The study examined a sample of 362 Australian high school students in grades 9, 10 and 11. Through a single survey, students were asked to report their most recent score on the numeracy component of the National Assessment Program, as well as their perception of their Mathematics teacher’s feedback and their own goals-setting habits in this discipline.
More precisely, the researchers were interested in two independent variables:
In line with Goal-Setting Theory, the hypothesis was that teacher “feedback-feedforward” would encourage “personal best” efforts which, being specific and challenging, should have a positive effect on motivation and performance.
Indeed, this is what the data confirmed. As can be seen in the diagram below, “teacher feedback–feedforward did not have a significant direct effect on achievement but had a significant indirect effect via PB goal setting. This suggests that PB goal setting fully mediated the link between mathematics teacher feedback–feedforward and achievement.”
Based on their findings, the researchers concluded that:
“it is important to consider strategies for providing effective feedback–feedforward. Along these lines, Hattie and Timperley (2007) outline three questions that teachers can aim to answer with each of their students that collectively provide both corrective information and improvement-oriented guidance.
The first question (‘where am I going?’) is meant to remind the student about the goal of the overall assignment and about the student’s individual learning goals.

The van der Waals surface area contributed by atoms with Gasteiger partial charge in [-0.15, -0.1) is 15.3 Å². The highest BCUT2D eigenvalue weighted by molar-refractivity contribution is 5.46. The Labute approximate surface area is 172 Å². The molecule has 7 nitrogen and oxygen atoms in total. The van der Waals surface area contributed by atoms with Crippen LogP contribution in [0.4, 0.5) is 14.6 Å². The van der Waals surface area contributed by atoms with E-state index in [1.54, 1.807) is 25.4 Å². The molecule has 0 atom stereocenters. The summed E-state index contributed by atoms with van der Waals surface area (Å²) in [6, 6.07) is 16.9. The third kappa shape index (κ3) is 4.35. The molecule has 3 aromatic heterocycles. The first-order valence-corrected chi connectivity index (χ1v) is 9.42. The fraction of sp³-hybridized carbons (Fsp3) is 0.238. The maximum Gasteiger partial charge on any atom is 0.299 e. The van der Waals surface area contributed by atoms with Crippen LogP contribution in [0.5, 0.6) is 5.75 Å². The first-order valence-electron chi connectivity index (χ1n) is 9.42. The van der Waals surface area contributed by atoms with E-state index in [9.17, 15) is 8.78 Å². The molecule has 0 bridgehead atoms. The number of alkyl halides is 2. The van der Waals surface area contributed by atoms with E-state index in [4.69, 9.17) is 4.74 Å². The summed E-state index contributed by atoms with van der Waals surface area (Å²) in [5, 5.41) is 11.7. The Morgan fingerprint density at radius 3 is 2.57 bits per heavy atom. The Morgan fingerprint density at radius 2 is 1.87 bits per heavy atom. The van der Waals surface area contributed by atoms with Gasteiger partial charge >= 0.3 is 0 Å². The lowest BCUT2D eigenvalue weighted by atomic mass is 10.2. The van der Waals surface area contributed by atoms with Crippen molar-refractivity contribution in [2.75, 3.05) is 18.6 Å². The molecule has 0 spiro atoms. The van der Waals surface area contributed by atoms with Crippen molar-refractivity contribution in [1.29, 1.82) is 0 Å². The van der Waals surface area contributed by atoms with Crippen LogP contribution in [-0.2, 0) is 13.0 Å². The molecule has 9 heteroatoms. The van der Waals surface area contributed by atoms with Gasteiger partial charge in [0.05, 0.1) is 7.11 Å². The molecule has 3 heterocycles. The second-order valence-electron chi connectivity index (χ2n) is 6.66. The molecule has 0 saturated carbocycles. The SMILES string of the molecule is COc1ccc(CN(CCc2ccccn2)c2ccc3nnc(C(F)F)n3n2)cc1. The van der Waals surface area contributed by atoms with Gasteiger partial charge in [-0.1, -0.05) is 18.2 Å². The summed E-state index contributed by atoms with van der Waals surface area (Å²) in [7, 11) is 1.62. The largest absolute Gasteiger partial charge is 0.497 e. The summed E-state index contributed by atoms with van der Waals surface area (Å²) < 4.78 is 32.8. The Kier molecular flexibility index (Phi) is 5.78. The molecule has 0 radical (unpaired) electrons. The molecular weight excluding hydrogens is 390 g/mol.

The second question (‘how am I doing?’) is meant to provide students with explicit feedback on their progress and areas of strength and weakness.
The third question (‘what is next?’) aims to provide students with specific feedforward information and strategies that can help the students progress their learning and revise their goals.
Taken together, answering these three questions may help teachers provide more individualised and targeted feedback–feedforward to their students.”
Burns, E. C., Martin, A. J., & Evans, P. A. (2019). The role of teacher feedback–feedforward and personal best goal setting in students’ mathematics achievement: a goal setting theory perspective. Educational Psychology, 1–19. doi:10.1080/01443410.2019.1662
Summit Education Initiative: A student completes a math problem at East Community Learning Center in Akron. (Photo: Mike Crupi Photography)